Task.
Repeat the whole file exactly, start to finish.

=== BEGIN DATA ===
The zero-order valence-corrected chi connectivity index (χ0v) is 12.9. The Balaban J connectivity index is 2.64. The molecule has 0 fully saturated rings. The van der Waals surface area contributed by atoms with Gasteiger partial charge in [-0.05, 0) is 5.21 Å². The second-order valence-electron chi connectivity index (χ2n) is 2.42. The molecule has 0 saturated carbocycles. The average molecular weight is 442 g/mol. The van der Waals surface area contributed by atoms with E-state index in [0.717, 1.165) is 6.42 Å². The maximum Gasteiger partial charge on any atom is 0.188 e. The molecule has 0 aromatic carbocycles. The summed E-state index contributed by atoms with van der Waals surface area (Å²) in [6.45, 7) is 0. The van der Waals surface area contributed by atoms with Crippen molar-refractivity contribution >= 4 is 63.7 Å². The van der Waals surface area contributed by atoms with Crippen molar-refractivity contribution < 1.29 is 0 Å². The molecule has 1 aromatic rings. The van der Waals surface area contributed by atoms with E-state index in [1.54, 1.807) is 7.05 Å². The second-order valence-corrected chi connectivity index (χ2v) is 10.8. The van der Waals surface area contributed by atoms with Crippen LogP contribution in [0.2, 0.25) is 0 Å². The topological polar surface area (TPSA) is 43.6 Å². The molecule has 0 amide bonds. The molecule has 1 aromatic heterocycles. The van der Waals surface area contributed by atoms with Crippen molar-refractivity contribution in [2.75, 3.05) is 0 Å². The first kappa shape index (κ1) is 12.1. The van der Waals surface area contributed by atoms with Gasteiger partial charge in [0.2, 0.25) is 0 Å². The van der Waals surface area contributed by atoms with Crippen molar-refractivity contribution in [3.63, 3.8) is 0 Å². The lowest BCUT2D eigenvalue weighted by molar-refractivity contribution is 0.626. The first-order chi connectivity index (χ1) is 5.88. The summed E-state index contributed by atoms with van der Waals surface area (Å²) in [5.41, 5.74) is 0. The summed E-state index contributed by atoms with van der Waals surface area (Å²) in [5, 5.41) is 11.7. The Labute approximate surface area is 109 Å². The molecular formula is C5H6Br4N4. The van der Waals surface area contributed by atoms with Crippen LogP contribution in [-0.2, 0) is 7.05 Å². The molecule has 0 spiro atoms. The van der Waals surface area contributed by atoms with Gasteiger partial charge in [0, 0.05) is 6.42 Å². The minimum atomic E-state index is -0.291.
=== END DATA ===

The zero-order valence-corrected chi connectivity index (χ0v) is 12.9. The Balaban J connectivity index is 2.64. The molecule has 0 fully saturated rings. The van der Waals surface area contributed by atoms with Gasteiger partial charge in [-0.05, 0) is 5.21 Å². The second-order valence-electron chi connectivity index (χ2n) is 2.42. The molecule has 0 saturated carbocycles. The average molecular weight is 442 g/mol. The van der Waals surface area contributed by atoms with E-state index in [0.717, 1.165) is 6.42 Å². The maximum Gasteiger partial charge on any atom is 0.188 e. The molecule has 0 aromatic carbocycles. The summed E-state index contributed by atoms with van der Waals surface area (Å²) in [6.45, 7) is 0. The van der Waals surface area contributed by atoms with Crippen molar-refractivity contribution >= 4 is 63.7 Å². The van der Waals surface area contributed by atoms with Crippen molar-refractivity contribution < 1.29 is 0 Å². The molecule has 1 aromatic rings. The van der Waals surface area contributed by atoms with E-state index in [1.54, 1.807) is 7.05 Å². The second-order valence-corrected chi connectivity index (χ2v) is 10.8. The van der Waals surface area contributed by atoms with Crippen LogP contribution in [0.2, 0.25) is 0 Å². The topological polar surface area (TPSA) is 43.6 Å². The molecule has 0 amide bonds. The molecule has 1 aromatic heterocycles. The van der Waals surface area contributed by atoms with Crippen molar-refractivity contribution in [2.75, 3.05) is 0 Å². The first kappa shape index (κ1) is 12.1. The van der Waals surface area contributed by atoms with Gasteiger partial charge in [0.2, 0.25) is 0 Å². The van der Waals surface area contributed by atoms with Crippen molar-refractivity contribution in [3.63, 3.8) is 0 Å². The lowest BCUT2D eigenvalue weighted by molar-refractivity contribution is 0.626. The first-order chi connectivity index (χ1) is 5.88. The summed E-state index contributed by atoms with van der Waals surface area (Å²) in [5.41, 5.74) is 0. The summed E-state index contributed by atoms with van der Waals surface area (Å²) in [5, 5.41) is 11.7. The Labute approximate surface area is 109 Å². The molecular formula is C5H6Br4N4. The van der Waals surface area contributed by atoms with Crippen LogP contribution in [-0.2, 0) is 7.05 Å². The molecule has 0 spiro atoms. The van der Waals surface area contributed by atoms with Gasteiger partial charge in [0, 0.05) is 6.42 Å². The minimum atomic E-state index is -0.291.